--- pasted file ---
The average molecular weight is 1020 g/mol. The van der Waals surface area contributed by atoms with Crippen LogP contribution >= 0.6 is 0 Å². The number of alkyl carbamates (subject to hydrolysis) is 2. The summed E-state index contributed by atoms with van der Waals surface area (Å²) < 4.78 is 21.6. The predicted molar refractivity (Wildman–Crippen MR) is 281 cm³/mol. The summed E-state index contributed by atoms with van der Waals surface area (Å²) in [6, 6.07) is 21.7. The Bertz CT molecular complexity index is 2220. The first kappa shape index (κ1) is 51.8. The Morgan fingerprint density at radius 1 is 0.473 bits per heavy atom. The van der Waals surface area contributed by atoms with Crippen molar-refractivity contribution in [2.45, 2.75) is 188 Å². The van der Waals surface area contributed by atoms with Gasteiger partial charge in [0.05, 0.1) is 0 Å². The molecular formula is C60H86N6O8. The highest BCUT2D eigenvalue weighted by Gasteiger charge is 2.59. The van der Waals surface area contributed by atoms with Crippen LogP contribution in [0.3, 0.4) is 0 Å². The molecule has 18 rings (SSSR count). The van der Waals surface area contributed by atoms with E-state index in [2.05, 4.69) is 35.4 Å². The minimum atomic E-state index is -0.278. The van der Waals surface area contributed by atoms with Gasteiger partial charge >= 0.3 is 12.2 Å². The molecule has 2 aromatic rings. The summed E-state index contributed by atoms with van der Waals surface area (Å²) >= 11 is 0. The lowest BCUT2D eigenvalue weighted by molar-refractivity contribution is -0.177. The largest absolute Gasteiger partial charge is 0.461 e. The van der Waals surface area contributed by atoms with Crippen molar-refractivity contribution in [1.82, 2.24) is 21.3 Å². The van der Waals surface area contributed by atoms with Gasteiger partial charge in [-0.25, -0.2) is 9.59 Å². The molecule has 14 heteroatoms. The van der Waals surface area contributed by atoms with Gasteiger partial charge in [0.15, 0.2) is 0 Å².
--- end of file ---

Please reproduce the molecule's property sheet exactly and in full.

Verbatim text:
The average molecular weight is 1020 g/mol. The van der Waals surface area contributed by atoms with Crippen LogP contribution >= 0.6 is 0 Å². The number of alkyl carbamates (subject to hydrolysis) is 2. The summed E-state index contributed by atoms with van der Waals surface area (Å²) < 4.78 is 21.6. The predicted molar refractivity (Wildman–Crippen MR) is 281 cm³/mol. The summed E-state index contributed by atoms with van der Waals surface area (Å²) in [6, 6.07) is 21.7. The Bertz CT molecular complexity index is 2220. The first kappa shape index (κ1) is 51.8. The Morgan fingerprint density at radius 1 is 0.473 bits per heavy atom. The van der Waals surface area contributed by atoms with Crippen molar-refractivity contribution in [2.45, 2.75) is 188 Å². The van der Waals surface area contributed by atoms with Gasteiger partial charge in [0.05, 0.1) is 0 Å². The molecular formula is C60H86N6O8. The highest BCUT2D eigenvalue weighted by Gasteiger charge is 2.59. The van der Waals surface area contributed by atoms with Crippen LogP contribution in [0.3, 0.4) is 0 Å². The molecule has 18 rings (SSSR count). The van der Waals surface area contributed by atoms with E-state index in [2.05, 4.69) is 35.4 Å². The minimum atomic E-state index is -0.278. The van der Waals surface area contributed by atoms with Gasteiger partial charge >= 0.3 is 12.2 Å². The molecule has 2 aromatic rings. The summed E-state index contributed by atoms with van der Waals surface area (Å²) >= 11 is 0. The lowest BCUT2D eigenvalue weighted by molar-refractivity contribution is -0.177. The largest absolute Gasteiger partial charge is 0.461 e. The van der Waals surface area contributed by atoms with Crippen molar-refractivity contribution in [1.82, 2.24) is 21.3 Å². The van der Waals surface area contributed by atoms with Gasteiger partial charge in [-0.25, -0.2) is 9.59 Å². The molecule has 14 heteroatoms. The van der Waals surface area contributed by atoms with Gasteiger partial charge in [0.15, 0.2) is 0 Å².